49. The Gorge of Bhagirathi, one of the sacred headwaters of the Ganges, in the Indian Himalayas, where the river flows from an ice tunnel beneath the Gangatori Glacier into a deep gorge.
50. The Goosenecks of the San Juan River, Utah, an impressive series of entrenched meanders.
51. (battle)shiprock, New Mexico, to see a large volcanic neck (sorry, had to modify this one, it isn't volcanic, but it was my favorite field area during field camp. I saw Red Dawn for the first time the other day, I was pleasantly surprised to see Battleship used as the backdrop for the scene against the three gunships)
52. Land's End, Cornwall, Great Britain, for fractured granites that have feldspar crystals bigger than your fist.
53. Tierra del Fuego, Chile and Argentina, to see the Straights of Magellan and the southernmost tip of South America.
54. Mount St. Helens, Washington, to see the results of recent explosive volcanism.
55. The Giant's Causeway and the Antrim Plateau, Northern Ireland, to see polygonally fractured basaltic flows.
56. The Great Rift Valley in Africa.
57. The Matterhorn, along the Swiss/Italian border, to see the classic "horn".
58. The Carolina Bays, along the Carolinian and Georgian coastal plain
59. The Mima Mounds near Olympia, Washington
60. Siccar Point, Berwickshire, Scotland, where James Hutton (the "father" of modern geology) observed the classic unconformity* (Indeed, but I want to go back when the landscape isn't as treacherously slippery. Read about it here.)
61. The moving rocks of Racetrack Playa in Death Valley
62. Yosemite Valley
63. Landscape Arch (or Delicate Arch) in Utah
64. The Burgess Shale in British Columbia - (only in hand sample and I guess that doesn't count)
65. The Channeled Scablands of central Washington
66. Bryce Canyon
67. Grand Prismatic Spring at Yellowstone
68. Monument Valley
69. The San Andreas fault
70. The dinosaur footprints in La Rioja, Spain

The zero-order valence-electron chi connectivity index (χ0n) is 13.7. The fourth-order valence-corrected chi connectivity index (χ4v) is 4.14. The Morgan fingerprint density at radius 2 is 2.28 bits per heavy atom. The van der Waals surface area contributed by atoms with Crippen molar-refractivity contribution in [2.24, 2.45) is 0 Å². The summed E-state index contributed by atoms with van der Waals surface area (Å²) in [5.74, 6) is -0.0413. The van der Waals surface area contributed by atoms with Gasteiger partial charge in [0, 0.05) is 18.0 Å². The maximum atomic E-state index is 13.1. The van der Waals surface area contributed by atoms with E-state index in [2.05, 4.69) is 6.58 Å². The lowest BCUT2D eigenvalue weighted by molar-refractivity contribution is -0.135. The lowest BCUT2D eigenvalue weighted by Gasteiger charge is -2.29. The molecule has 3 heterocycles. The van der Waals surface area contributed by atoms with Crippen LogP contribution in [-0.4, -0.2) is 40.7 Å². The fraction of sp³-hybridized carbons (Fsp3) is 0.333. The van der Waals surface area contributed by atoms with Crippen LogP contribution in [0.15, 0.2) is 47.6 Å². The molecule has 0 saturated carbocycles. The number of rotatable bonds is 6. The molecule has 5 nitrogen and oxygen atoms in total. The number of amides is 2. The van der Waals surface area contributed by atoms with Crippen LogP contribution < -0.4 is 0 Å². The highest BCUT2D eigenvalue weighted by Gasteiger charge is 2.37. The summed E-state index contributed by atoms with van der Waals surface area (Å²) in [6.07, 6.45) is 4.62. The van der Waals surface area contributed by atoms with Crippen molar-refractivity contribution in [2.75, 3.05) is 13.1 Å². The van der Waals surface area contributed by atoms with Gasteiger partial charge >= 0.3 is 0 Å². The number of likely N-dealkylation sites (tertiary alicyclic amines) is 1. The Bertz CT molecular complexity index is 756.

71. The volcanic landscapes of the Canary Islands
72. The Pyrennees Mountains
73. The Lime Caves at Karamea on the West Coast of New Zealand
74. Denali (an orogeny in progress)
75. A catastrophic mass wasting event* (does Quake Lake count, I didn't see it happen, but I see the results, There was also a mass wasting event up in a canyon not far from here that I got some video of, but that will wait until I figure out how to upload video).
76. The giant crossbeds visible at Zion National Park
77. The black sand beaches in Hawaii (or the green sand-olivine beaches)
78. Barton Springs in Texas
79. Hells Canyon in Idaho
80. The Black Canyon of the Gunnison in Colorado
81. The Tunguska Impact site in Siberia
82. Feel an earthquake with a magnitude greater than 5.0.
83. Find dinosaur footprints in situ*(shout out to MNHM)
84. Find a trilobite (or a dinosaur bone or any other fossil)
85. Find gold, however small the flake
86. Find a meteorite fragment
87. Experience a volcanic ashfall
88. Experience a sandstorm
89. See a tsunami
90. Witness a total solar eclipse ( I have in the past, I think it was 4th grade, but I wasn't near Nunnavat this year).
91. Witness a tornado firsthand.
92. Witness a meteor storm, a term used to describe a particularly intense (1000+ per minute) meteor shower *
93. View Saturn and its moons through a respectable telescope.* (I don't know about it being a respectable telescope, but I like it)
94. See the Aurora borealis, otherwise known as the northern lights.
95. View a great naked-eye comet, an opportunity which occurs only a few times per century
96. See a lunar eclipse* (And it was damn cold that night too, maybe I should post on that)
97. View a distant galaxy through a large telescope (back in my astronomy class we had access to the largest telescope in the state, Mars was also at its closest approach to Earth in quite a few years)
98. Experience a hurricane (we were passing through S. Carolina during one (except we stayed as far away as we could) it was like driving a submarine)
99. See noctilucent clouds
100. See the green flash

So this year I am a lowly 15/100 (maybe this is why thesis progress is seemingly slow). Overall I am 39.5/100 (boo...)

09 December 2008

December Meme ... sorry

So there is another meme running around the internets. I picked it up from Laelaps. But there seems to be others doing this as well like Silver Fox, and Drug Monkey. The rules are simple: